Exhibit Now — a mini-exhibition on Instagram by Tim Ross.
The DX Lab is thrilled to begin a collaborative research project with comedian and passionate architecture & design enthusiast Tim Ross, as part of our Digital Drop-In program.
Tim has been a long-standing supporter of the architecture and design industry, and in 2018 he was awarded the National Trust Heritage Award for Advocacy for his activism on modernist architecture and promoting its conversation. Tim actively uses the photo-sharing platform Instagram to share his love of architecture and design, rapidly building audiences for both his accounts: @modernister and @streetsofyour_town
Inspired by what Tim is doing on Instagram, we asked him to come and see some of the Library’s architectural and design collection and find out if he would be interested in collaborating with us.
“I was incredibly excited to go down into the stacks and view a small sample of the incredible library collection. Highlights for me included the John Andrews collection and seeing the brilliant sketchbooks of Ken Woolley.”- Tim Ross
“The collection is full of architectural treasures to be discovered, explored and interpreted. The Library’s collection of architectural plans includes over 100,000 items, and that’s not including the architectural sketchbooks, architectural papers, photographs and models! The Library is still collecting architectural material today and we have many recent acquisitions to share. Collaborating with Tim will help to connect our collection with an engaged, enthusiastic design-savvy audience. Recent acquisitions include the drawings and sketchbooks of Ken Woolley, who was active in the Sydney architecture scene in the 50s, 60s, 70s and 80s. His sketchbooks contain the initial drawings for what would go on to become his designs for Pettit and Sevitt – the house builders responsible for the proliferation of modernist houses in Sydney in the 1960s and 70s, and the famous ‘Lowline’ house design. We also have the drawings of architects such as Douglas Snelling, who designed decadent California-style modernist houses in the 1950s, and designs by George Surtees for the futuristic interiors of Sydney’s Kingsford-Smith airport, c. 1969. There really is so much to discover and share, so it will be excellent to get Tim Ross involved and see what he finds!”- Anna Corkhill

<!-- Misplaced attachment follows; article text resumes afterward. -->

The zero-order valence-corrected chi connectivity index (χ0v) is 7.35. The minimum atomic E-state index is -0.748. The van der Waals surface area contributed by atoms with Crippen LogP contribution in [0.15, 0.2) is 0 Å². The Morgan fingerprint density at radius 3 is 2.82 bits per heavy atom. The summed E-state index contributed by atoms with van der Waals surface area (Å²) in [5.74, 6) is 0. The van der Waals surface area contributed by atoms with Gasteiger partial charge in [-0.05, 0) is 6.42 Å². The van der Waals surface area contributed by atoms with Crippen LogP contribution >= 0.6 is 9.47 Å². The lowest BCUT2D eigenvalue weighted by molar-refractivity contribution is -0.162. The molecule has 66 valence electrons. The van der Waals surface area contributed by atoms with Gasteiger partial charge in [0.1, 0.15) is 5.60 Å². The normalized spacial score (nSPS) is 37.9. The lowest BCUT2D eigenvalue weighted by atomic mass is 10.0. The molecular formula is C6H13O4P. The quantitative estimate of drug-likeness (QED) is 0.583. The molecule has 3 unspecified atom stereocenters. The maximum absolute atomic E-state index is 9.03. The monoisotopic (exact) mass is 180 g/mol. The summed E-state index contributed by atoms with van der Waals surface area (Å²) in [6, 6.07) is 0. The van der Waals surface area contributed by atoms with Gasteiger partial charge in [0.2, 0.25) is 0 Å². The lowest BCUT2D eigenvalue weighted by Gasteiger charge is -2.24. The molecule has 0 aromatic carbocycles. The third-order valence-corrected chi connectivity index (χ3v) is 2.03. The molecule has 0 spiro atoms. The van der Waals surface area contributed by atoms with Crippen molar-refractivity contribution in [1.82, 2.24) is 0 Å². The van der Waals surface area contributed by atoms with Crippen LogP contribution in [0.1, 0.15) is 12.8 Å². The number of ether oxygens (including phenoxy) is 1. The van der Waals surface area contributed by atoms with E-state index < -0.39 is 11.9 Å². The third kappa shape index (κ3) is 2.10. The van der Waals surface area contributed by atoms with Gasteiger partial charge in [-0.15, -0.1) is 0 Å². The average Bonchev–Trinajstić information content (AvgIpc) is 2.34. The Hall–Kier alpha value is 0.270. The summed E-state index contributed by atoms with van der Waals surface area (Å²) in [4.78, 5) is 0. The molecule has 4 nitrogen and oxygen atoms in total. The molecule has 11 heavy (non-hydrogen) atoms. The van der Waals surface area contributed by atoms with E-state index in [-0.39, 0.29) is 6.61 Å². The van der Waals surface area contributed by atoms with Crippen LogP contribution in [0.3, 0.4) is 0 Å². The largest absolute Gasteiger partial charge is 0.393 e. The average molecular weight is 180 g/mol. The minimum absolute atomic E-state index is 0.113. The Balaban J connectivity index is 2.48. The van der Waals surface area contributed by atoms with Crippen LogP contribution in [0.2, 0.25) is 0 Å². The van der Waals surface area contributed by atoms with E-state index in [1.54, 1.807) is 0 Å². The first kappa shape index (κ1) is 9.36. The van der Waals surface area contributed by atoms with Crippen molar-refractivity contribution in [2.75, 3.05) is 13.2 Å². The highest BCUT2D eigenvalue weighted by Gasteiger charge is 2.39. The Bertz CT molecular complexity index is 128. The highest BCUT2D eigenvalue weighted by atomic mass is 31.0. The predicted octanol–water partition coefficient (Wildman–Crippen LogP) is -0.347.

So what happens when the DX Lab and Tim Ross collaborate?
We are interested in collaborations that explore and experiment and help us to find new ways to deliver the Library’s collection to audiences. We are then able to use the findings and research from these experiments to make our collections more accessible. Our mid-century architecture collection is perfect for this. It is an untapped resource and there is a vast amount of material there that we want people to see, use, create with and enjoy.
Tim is so passionate about developing and sharing stories on architecture and design from the 50s, 60s, 70s and 80s and working with him on this mini-exhibition via Instagram will allow us to experiment and from this, we will develop ideas and provide research that can be used for an online, experimental web presence. We are interested in the immediacy of building on an idea in a public way, getting feedback and stories from audiences, and finding out things we may not have known. Our design- thinking process is to publish early, test ideas, be open to collaborating, sharing and co-curating as we go so that we learn from our audiences to develop more informed experiences. We hope to learn more about these collections and find ways to make this metadata available in the future, and we’re really excited to discover the stories that will come from this mini-exhibition.
“Photos from the past are so evocative and on Instagram they get an instant response. I can’t wait to see how people respond to the photos that I post and the stories that they will bring up.” -Tim Ross